Dartmoor is a great place to cycle with an extensive network of quiet lanes and designated cycle routes, together with over 350km of bridleways and byways. However, cycling on the open moorland or common land is not permitted unless it is on a designated bridleway or permitted route
To help you plan great routes on and around Dartmoor, the Dartmoor and Surrounding Area for Cyclists map is invaluable. This tough, detailed waterproof map shows cycle routes for off-roading or touring and is available to buy from the National Park Visitor Centres.
There has been a big increase in the popularity of road cycling since the Tour of Britain first visited Dartmoor. The challenge of Dartmoor’s roads – the narrow lanes, hidden bends and steep hill climbs – can be fun, but if you’re cycling on the moor you need to be aware of what you may meet on the roads, including tractors, cattle, sheep and ponies and other motorists.
We have some great off-road and traffic-free cycling routes on Dartmoor, but please only cycle where you are legally permitted to do so. Cycling on open moorland or common land is not allowed unless on a public bridleway or designated route.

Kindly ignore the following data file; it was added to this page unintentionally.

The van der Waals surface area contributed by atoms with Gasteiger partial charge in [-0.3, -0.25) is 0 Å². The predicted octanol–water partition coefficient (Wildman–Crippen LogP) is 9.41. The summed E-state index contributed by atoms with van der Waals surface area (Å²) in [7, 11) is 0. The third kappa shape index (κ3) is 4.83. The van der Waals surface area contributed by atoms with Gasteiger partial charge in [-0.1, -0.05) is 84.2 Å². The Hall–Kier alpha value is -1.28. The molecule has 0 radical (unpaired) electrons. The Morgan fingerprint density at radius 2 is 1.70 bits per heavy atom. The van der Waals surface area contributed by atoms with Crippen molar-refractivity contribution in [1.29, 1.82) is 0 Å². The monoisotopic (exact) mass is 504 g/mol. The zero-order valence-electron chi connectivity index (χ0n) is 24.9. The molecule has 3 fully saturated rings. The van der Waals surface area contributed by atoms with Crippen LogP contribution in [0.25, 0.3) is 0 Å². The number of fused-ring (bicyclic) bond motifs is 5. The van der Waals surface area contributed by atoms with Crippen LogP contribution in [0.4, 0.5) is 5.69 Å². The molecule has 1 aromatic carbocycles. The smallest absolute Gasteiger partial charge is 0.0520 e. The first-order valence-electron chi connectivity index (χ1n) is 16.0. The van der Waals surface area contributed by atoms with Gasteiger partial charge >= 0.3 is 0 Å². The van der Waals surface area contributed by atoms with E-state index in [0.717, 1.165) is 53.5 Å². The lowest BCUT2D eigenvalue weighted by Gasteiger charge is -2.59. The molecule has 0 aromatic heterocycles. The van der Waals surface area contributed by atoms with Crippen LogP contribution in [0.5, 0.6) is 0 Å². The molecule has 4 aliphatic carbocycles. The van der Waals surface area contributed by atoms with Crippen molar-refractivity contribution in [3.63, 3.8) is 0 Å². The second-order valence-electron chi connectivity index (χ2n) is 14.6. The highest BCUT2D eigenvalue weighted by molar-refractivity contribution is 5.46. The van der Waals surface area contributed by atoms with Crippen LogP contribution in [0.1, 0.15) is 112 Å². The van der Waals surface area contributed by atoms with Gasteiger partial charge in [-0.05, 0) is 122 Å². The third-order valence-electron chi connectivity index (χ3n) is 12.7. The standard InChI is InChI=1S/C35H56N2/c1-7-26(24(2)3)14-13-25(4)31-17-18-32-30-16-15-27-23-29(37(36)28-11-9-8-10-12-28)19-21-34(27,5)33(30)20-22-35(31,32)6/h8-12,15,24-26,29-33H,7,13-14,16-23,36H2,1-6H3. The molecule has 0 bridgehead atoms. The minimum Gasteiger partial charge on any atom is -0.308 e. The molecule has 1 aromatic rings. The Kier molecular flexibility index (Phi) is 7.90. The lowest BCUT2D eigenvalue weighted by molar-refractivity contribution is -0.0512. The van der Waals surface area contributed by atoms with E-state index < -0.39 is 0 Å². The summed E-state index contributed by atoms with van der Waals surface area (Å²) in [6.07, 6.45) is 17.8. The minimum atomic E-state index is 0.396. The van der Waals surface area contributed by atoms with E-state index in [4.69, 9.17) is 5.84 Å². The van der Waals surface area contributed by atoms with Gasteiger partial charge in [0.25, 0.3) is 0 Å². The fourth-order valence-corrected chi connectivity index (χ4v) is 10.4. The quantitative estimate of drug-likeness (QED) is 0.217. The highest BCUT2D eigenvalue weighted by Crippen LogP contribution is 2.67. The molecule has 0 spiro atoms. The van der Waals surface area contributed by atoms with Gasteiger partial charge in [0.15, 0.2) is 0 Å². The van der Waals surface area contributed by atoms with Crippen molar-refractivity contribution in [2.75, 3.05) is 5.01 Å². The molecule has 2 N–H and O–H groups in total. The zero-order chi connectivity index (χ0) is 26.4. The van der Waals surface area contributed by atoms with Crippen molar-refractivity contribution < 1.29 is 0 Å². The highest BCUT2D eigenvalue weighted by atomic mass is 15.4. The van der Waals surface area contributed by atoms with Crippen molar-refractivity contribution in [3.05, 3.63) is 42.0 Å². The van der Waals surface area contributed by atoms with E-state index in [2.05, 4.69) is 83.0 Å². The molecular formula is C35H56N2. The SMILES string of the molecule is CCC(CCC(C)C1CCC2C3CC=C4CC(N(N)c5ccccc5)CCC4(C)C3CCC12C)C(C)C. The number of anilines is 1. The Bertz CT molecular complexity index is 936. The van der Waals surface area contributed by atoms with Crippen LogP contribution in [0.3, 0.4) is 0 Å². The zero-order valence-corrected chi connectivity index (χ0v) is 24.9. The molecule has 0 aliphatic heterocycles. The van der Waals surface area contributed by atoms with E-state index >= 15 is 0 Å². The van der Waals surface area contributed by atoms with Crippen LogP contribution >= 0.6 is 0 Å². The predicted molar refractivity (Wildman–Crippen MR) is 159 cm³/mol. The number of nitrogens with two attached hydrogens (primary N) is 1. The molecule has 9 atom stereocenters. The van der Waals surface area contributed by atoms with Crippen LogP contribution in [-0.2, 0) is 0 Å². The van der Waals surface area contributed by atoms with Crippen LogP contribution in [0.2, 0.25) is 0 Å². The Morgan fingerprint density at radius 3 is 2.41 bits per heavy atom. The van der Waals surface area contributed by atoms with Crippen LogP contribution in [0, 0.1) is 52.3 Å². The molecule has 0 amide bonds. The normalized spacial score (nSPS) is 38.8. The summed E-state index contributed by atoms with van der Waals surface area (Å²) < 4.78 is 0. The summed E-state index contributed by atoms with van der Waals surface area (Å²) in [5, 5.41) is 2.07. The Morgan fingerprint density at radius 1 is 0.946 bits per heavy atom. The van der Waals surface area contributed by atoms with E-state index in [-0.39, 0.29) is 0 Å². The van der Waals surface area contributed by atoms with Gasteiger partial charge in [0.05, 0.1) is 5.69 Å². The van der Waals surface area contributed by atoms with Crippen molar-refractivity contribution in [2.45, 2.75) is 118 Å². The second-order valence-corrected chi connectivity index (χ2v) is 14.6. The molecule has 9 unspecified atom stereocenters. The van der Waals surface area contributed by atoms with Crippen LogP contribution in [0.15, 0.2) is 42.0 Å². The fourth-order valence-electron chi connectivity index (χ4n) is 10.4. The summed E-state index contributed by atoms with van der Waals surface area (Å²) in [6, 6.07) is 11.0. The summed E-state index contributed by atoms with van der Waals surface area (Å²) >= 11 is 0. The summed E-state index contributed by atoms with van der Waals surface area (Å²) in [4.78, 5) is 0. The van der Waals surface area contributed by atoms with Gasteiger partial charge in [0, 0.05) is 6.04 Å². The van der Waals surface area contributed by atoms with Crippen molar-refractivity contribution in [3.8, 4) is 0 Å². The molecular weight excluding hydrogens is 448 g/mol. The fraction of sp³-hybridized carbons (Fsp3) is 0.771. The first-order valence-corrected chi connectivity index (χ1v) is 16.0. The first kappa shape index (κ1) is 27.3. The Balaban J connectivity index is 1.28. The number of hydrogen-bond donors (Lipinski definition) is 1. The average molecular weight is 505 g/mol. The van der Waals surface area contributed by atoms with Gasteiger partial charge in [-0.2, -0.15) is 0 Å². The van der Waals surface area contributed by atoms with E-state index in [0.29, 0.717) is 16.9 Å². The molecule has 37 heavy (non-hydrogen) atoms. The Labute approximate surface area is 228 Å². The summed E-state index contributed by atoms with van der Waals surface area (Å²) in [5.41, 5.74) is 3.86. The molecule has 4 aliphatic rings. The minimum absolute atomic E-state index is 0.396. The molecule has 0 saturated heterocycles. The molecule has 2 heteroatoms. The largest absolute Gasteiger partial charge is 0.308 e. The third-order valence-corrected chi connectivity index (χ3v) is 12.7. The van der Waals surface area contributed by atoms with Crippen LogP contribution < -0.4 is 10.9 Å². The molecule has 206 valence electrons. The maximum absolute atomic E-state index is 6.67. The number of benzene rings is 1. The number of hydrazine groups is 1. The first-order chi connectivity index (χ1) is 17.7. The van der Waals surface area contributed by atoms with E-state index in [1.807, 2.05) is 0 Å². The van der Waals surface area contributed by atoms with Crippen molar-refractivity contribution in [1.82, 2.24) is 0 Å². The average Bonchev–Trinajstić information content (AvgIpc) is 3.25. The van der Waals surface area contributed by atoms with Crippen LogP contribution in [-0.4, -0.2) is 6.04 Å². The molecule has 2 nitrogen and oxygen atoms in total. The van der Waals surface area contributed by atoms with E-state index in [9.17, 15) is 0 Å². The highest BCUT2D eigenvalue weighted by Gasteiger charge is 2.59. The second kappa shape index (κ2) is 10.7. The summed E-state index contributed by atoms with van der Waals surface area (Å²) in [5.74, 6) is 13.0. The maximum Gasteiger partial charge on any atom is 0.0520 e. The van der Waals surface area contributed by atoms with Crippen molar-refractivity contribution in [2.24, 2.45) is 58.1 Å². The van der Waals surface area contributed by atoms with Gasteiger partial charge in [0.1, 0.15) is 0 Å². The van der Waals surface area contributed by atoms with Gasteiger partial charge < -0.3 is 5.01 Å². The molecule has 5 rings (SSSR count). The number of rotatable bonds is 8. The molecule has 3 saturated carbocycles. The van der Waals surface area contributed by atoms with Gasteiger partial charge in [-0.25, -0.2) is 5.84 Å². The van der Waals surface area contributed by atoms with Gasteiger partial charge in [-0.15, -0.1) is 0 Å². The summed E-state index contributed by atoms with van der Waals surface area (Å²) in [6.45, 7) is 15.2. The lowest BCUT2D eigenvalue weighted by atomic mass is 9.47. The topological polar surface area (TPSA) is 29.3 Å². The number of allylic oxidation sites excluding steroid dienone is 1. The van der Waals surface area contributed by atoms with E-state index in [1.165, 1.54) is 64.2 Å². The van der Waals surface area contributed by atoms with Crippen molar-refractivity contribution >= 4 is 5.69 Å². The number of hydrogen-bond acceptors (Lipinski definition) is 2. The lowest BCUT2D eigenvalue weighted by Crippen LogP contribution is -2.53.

Granite & Gears Princetown Railway route – choose a 10km or 30km route along Princetown’s disused railway, passing the granite quarries to reach Burrator Reservoir
Granite & Gears Princetown & Burrator route – a 20km route from Princetown, crossing open moorland on permitted bridleways to reach Burrator Reservoir.
Drake’s Trail – this is a 21 mile cycling and walking route linking Tavistock with Plymouth, using the National Cycle Network (NCN) Route 27. The route runs through superb countryside with attractive scenery along the western edge of Dartmoor together with much historical and heritage interest.
Granite Way – this is an 11 mile (18 km) multi-use trail running between Okehampton and Lydford along the north western edge of Dartmoor. It is mostly traffic free, largely following the course of the former Southern Region railway line. A journey along the Granite Way offers fantastic views of the granite landscape of Dartmoor, as well as a number of specific sites of geological interest.
Wray Valley Trail – a 10 mile (16km) mainly traffic-free route from Bovey Tracey to Moretonhampstead, following the dismantled railway line through the National Trust Parke Estate and the picturesque village of Lustleigh.
We want you to enjoy cycling on Dartmoor and make the most of the stunning landscape. Please cycle responsibly and read our Cycling code leaflet. Top tips from the code are:
- Cycle only where legally permitted
- Be safe
- Be considerate of other road users and moorland visitor
More cycling opportunities
Dartmoor Way – a 95 mile circular route around the National Park, with an additional 27 mile High Moorland link which crosses Dartmoor.
Tour de Manche – a 1200km route linking Devon and Dorset with Brittany and Normandy.